Nokogiriyama: "Saw-tooth" Mountain
A secret hiking escape to Japan's largest stone Buddha
On Nokogiriyama, also known as “Saw-tooth” mountain, the scars of stone excavation for Tokyo’s Edo palaces create the foundation for an escape to nature filled with man-made secrets. This unknown and peaceful day get-away from metropolitan Tokyo is only a jump from one peninsula to another, in the neighboring prefecture of Chiba.
Getting to the base of Nokogiriyama can be done either by train or ferry. Hamakanaya is the closest train station to the mountain. However, the ferry runs once an hour and lands right at the base of the mountain. Your detour south to the port at Keikyu Kurihama is rewarded with a much cheaper (¥720) and quicker (40 minutes) journey on the refreshing sea instead of changing from one cramped and stuffy train to the next. The ferry has indoor and outdoor seating along with a small café and beer vending machines!
After arriving on Chiba’s Boso peninsula, a five minute walk brings you to another choice of route. Hikers may wish to explore the mountain from the bottom, climbing their way through the Nihon-ji temple to the summit. The path is entirely stone or pavement and, not counting the numerous steps, quite easy. The entrance to the temple is closest to Hota station, one stop away from the port.
Others may want to choose the cable car which will take you straight to the the top, leaving the wind through the temple paths for the climb down. A one way ticket costs ¥500 and the car runs almost every 10 minutes so don’t let a long line discourage you. It can also hold around 40 people, so if you are lucky enough to be in the front of the line, grab a spot by the window facing Nokogiriyama for the best view of the mountain’s unique snagged peak. The sight out of the back window will be best from the viewing platform on the mountain.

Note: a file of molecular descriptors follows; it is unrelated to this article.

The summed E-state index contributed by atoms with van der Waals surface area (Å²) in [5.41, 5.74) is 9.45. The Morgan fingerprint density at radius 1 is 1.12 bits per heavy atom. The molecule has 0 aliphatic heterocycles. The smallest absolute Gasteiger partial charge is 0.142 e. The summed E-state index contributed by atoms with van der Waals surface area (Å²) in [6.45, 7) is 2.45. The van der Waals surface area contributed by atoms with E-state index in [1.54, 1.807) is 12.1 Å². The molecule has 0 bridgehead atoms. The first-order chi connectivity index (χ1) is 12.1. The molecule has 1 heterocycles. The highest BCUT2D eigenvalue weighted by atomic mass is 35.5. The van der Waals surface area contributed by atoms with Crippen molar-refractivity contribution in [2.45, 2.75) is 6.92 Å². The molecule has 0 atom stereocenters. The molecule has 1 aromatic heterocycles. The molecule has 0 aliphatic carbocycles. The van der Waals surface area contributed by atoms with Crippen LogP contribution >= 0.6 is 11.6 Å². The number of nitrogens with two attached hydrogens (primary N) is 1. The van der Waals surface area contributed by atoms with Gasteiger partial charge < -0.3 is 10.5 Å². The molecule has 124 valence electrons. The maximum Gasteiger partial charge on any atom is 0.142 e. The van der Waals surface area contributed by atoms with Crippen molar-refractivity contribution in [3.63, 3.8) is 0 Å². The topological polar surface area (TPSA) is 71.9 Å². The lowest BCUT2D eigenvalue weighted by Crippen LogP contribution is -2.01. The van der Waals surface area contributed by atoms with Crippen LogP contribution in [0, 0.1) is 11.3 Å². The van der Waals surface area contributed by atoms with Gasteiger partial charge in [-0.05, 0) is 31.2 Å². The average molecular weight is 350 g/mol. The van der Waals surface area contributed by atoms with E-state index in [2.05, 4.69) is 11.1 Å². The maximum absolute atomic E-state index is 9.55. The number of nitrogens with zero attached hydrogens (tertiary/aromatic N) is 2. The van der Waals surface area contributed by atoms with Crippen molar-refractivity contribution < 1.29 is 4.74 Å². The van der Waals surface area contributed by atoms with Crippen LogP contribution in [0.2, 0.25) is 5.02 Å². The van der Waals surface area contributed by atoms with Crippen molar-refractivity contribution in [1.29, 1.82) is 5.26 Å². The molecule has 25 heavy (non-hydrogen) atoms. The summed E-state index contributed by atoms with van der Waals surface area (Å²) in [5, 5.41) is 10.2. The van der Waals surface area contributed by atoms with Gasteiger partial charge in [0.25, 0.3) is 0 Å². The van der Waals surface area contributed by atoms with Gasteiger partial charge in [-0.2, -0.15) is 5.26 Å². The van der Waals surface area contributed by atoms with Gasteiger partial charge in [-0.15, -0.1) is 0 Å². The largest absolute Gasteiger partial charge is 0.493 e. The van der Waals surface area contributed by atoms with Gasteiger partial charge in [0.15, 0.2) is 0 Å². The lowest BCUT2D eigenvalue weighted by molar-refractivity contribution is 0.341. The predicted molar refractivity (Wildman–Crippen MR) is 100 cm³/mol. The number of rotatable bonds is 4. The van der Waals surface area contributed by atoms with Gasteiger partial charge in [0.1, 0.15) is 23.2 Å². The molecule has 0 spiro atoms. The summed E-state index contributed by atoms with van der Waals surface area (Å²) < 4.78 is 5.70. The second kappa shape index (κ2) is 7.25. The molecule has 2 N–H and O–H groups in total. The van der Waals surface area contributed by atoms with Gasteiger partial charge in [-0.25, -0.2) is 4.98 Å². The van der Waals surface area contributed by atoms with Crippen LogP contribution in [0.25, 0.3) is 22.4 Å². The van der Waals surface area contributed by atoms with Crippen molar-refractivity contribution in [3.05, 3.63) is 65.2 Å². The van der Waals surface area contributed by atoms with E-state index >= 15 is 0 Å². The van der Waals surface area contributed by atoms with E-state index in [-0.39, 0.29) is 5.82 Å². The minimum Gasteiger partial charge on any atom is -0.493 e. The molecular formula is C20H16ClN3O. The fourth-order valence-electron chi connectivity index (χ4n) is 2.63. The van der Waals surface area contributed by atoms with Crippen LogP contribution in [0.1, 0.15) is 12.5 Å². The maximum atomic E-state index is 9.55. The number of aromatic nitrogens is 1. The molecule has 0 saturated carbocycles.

One of the main highlights of visiting Nokogiriyama is “Hells View.” This rock jetting out over the green mountain range below seems to defy the basic rules of gravity. From this point you can take in the countryside, town and coastline below, while feeling the rush of being literally over the edge. Wait in line for just a few moments for your friend to take the perfect photo op of you standing above the world, or at least Chiba.
The first of two impressive Buddhist carvings is a relief of the Buddhist goddess Kannon. Tucked away in a cool, clean cut chamber, she stands on the cliff side right below “Hells View”. Half of her body and head seem softer and almost flat against the wall but then she surprisingly advances with other parts of her body such as her hands and feet, making the viewer feel every glance is a different side of her.
Climbing down a steep set of rock stairs through the dense and cool forest brings you to the second stone image. This stone carved Buddha perched on his lotus flower easily rivals in size and presence the nearby and more famous Daibutsu of Kamakura. Though this is the largest stone-carved Buddha in Japan, the green found here in the surrounding grass (surprising to find and touch in Japan) and forest create an entirely natural surrounding for the religious structure. Also, unlike the more popular Buddhist sights, there are very few visitors and absolutely no background traffic noises to get in the way of appreciating the atmosphere. Besides some benches to rest on and a small temple stand where you can discover your fortune, it is just you, the trees and the looming stone Buddha. This atmospheric clearing on the side of the mountain makes it hard not to be at peace; the original intent of the impressive statue.
These larger attractions may be the reason Nokogiriyama finally gets your attention and makes you set aside a weekend day to test the rumors, but the most lingering aspect of the trip will be the smaller treasures on the mountain. The hike down winds past patches of bamboo disappearing into the tops of the dense aged trees they grow among. Temple buildings seem to appear from out of the mountain and small stone monuments grow dotted along the path. A small pond with stone bridges transformed with moss captures the peaceful balance between nature and humans represented on Nokogiriyama.